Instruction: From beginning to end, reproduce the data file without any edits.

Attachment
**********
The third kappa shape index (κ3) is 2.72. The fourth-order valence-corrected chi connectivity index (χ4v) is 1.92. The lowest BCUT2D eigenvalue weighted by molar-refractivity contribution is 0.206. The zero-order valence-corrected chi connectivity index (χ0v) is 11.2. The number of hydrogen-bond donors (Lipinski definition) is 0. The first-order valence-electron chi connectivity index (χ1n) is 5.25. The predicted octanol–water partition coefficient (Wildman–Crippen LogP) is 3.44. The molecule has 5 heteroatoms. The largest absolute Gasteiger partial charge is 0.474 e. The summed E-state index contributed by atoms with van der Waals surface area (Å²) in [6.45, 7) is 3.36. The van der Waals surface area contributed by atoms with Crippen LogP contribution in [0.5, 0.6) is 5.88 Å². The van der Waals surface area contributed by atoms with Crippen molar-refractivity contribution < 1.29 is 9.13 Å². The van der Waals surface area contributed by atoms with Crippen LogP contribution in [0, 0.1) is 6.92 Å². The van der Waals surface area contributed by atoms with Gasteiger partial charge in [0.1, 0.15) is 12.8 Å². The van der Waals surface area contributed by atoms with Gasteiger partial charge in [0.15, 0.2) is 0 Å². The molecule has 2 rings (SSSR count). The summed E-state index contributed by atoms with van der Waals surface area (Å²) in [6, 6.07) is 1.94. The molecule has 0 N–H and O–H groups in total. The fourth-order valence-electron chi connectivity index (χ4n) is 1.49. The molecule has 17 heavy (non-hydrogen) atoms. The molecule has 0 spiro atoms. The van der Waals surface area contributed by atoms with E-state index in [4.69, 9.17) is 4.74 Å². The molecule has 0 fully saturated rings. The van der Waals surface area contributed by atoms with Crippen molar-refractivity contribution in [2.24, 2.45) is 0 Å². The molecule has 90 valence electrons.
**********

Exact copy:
The third kappa shape index (κ3) is 2.72. The fourth-order valence-corrected chi connectivity index (χ4v) is 1.92. The lowest BCUT2D eigenvalue weighted by molar-refractivity contribution is 0.206. The zero-order valence-corrected chi connectivity index (χ0v) is 11.2. The number of hydrogen-bond donors (Lipinski definition) is 0. The first-order valence-electron chi connectivity index (χ1n) is 5.25. The predicted octanol–water partition coefficient (Wildman–Crippen LogP) is 3.44. The molecule has 5 heteroatoms. The largest absolute Gasteiger partial charge is 0.474 e. The summed E-state index contributed by atoms with van der Waals surface area (Å²) in [6.45, 7) is 3.36. The van der Waals surface area contributed by atoms with Crippen LogP contribution in [0.5, 0.6) is 5.88 Å². The van der Waals surface area contributed by atoms with Crippen molar-refractivity contribution < 1.29 is 9.13 Å². The van der Waals surface area contributed by atoms with Crippen LogP contribution in [0, 0.1) is 6.92 Å². The van der Waals surface area contributed by atoms with Gasteiger partial charge in [0.1, 0.15) is 12.8 Å². The van der Waals surface area contributed by atoms with Gasteiger partial charge in [0.15, 0.2) is 0 Å². The molecule has 2 rings (SSSR count). The summed E-state index contributed by atoms with van der Waals surface area (Å²) in [6, 6.07) is 1.94. The molecule has 0 N–H and O–H groups in total. The fourth-order valence-electron chi connectivity index (χ4n) is 1.49. The molecule has 17 heavy (non-hydrogen) atoms. The molecule has 0 spiro atoms. The van der Waals surface area contributed by atoms with E-state index in [4.69, 9.17) is 4.74 Å². The molecule has 0 fully saturated rings. The van der Waals surface area contributed by atoms with Crippen molar-refractivity contribution in [2.24, 2.45) is 0 Å². The molecule has 90 valence electrons.